Biden vows to lower prescription drug prices

  • The Biden administration has touted lower drug prices for Medicare patients
  • Previous efforts to cap the price of insulin have failed in Congress
  • Drug costs could be a central theme in the Democrat's 2024 campaign

(NewsNation) — President Joe Biden put his administration’s plan to lower prescription drug prices in the spotlight on Wednesday in Las Vegas in a possible preview of his priorities for a 2024 reelection run.

The president thanked health care workers for their efforts during the pandemic, and told the audience all Americans deserve some peace of mind that they will be able to get and afford the medical care they need.

“Too many people lay in bed at night wondering what would happen if they got in an accident or their spouse got in an accident,” Biden said.

Biden referred to his work on the Affordable Care Act while calling out Republicans who continue to try to repeal the law.

“It’s not just about your health — it’s about your dignity, your security,” Biden said.

Biden focused heavily on legislation from his administration that has helped reduce costs of health care and medication for seniors on fixed incomes, as well as the government savings as a result of Medicare being able to negotiate drug prices.

He touted his administration’s success in lowering prescription drug prices for seniors who rely on Medicare and Medicare Part D, including a $35 cap on insulin. He also pointed to his recently released budget proposal for 2024 that includes provisions to cap insulin costs for all Americans. The president specifically mentioned children with Type I diabetes, who require insulin to survive.

As Medicare began to negotiate lower drug prices, the cost of other drugs began falling too, as pharmaceutical companies will be required to issue Medicare inflation rebates for drugs that rose in cost more than the rate of inflation.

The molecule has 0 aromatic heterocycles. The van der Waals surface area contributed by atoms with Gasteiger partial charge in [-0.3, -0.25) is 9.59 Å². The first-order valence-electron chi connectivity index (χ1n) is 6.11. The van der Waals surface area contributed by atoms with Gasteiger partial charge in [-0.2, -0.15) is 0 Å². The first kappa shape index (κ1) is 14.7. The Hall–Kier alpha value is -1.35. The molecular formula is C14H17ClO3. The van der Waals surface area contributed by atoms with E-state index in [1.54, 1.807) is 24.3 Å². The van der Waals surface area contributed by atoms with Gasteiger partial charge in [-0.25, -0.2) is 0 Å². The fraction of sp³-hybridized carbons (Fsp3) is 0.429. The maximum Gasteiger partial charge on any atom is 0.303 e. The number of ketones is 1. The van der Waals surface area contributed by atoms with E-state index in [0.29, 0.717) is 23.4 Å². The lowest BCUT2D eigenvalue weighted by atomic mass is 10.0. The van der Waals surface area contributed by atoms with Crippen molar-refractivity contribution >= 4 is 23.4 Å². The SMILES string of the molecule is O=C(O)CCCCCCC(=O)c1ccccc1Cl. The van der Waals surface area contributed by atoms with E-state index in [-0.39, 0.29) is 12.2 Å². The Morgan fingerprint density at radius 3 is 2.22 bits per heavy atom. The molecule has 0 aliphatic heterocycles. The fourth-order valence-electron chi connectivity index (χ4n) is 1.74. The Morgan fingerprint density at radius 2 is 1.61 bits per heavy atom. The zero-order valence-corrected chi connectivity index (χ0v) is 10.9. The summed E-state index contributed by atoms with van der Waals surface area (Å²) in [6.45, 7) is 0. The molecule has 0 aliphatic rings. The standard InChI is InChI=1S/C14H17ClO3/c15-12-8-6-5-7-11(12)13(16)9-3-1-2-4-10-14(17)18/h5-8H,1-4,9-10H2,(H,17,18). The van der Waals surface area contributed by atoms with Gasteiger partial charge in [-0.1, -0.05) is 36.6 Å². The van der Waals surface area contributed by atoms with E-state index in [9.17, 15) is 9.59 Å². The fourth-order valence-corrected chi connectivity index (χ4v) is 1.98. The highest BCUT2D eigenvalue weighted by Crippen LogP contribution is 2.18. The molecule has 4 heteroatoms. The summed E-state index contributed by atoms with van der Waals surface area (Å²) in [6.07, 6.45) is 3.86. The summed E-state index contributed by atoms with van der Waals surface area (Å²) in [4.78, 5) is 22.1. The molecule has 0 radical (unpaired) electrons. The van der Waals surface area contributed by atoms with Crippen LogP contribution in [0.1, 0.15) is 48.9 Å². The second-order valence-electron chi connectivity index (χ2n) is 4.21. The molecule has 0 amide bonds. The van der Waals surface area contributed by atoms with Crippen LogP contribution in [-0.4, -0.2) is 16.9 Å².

While legislation already passed by the administration helps increase the safety net for seniors, it doesn’t help Americans who are uninsured or who rely on commercial insurance offered through employers or the health care exchange. Previous efforts to cap insulin prices have failed in Congress despite the widespread public support the proposal enjoys.

Biden, however, has still championed last year’s bill as a success for the millions of Americans who aren’t on Medicare. Drug companies, facing public pressure after tripling their prices for the life-saving diabetes drug over the last two decades, have started to voluntarily lower insulin costs. Drugmaker Novo Nordisk announced on Tuesday that it was cutting the cost of insulin to about $72 a vial on the heels of an announcement from rival Eli Lilly that it would start selling its generic for $25.

“This builds on the important progress we made last year when I signed a law to cap insulin at $35 for seniors,” Biden said in a statement on Tuesday on Novo Nordisk’s announcement. “I urge all other manufacturers to follow suit, and Republicans in Congress to join us and cap insulin at $35 for all Americans.”

The Associated Press contributed to this report.


© 1998 - 2023 Nexstar Media Inc. | All Rights Reserved.

Trending on NewsNation